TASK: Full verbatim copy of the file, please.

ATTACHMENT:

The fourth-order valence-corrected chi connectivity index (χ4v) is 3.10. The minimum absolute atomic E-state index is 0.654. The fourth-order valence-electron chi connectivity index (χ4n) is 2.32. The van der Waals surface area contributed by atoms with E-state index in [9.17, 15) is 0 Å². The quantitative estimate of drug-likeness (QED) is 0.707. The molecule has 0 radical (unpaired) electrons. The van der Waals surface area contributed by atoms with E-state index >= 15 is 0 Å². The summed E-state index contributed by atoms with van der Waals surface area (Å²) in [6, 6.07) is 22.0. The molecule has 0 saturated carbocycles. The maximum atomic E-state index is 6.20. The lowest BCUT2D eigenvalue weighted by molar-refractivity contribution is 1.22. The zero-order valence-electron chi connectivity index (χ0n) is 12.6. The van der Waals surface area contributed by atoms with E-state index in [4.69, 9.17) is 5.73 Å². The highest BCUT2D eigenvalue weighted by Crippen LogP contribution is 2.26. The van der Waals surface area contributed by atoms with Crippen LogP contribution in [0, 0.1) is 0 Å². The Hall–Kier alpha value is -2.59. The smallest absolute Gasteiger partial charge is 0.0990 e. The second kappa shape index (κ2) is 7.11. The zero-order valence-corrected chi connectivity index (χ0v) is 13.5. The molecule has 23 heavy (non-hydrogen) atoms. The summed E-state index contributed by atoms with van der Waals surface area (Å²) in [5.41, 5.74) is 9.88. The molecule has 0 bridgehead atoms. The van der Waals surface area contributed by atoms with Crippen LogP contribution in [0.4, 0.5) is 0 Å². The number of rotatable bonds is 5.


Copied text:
The fourth-order valence-corrected chi connectivity index (χ4v) is 3.10. The minimum absolute atomic E-state index is 0.654. The fourth-order valence-electron chi connectivity index (χ4n) is 2.32. The van der Waals surface area contributed by atoms with E-state index in [9.17, 15) is 0 Å². The quantitative estimate of drug-likeness (QED) is 0.707. The molecule has 0 radical (unpaired) electrons. The van der Waals surface area contributed by atoms with E-state index >= 15 is 0 Å². The summed E-state index contributed by atoms with van der Waals surface area (Å²) in [6, 6.07) is 22.0. The molecule has 0 saturated carbocycles. The maximum atomic E-state index is 6.20. The lowest BCUT2D eigenvalue weighted by molar-refractivity contribution is 1.22. The zero-order valence-electron chi connectivity index (χ0n) is 12.6. The van der Waals surface area contributed by atoms with E-state index in [4.69, 9.17) is 5.73 Å². The highest BCUT2D eigenvalue weighted by Crippen LogP contribution is 2.26. The van der Waals surface area contributed by atoms with Crippen LogP contribution in [0, 0.1) is 0 Å². The Hall–Kier alpha value is -2.59. The smallest absolute Gasteiger partial charge is 0.0990 e. The second kappa shape index (κ2) is 7.11. The zero-order valence-corrected chi connectivity index (χ0v) is 13.5. The molecule has 23 heavy (non-hydrogen) atoms. The summed E-state index contributed by atoms with van der Waals surface area (Å²) in [5.41, 5.74) is 9.88. The molecule has 0 bridgehead atoms. The van der Waals surface area contributed by atoms with Crippen LogP contribution in [0.4, 0.5) is 0 Å². The number of rotatable bonds is 5.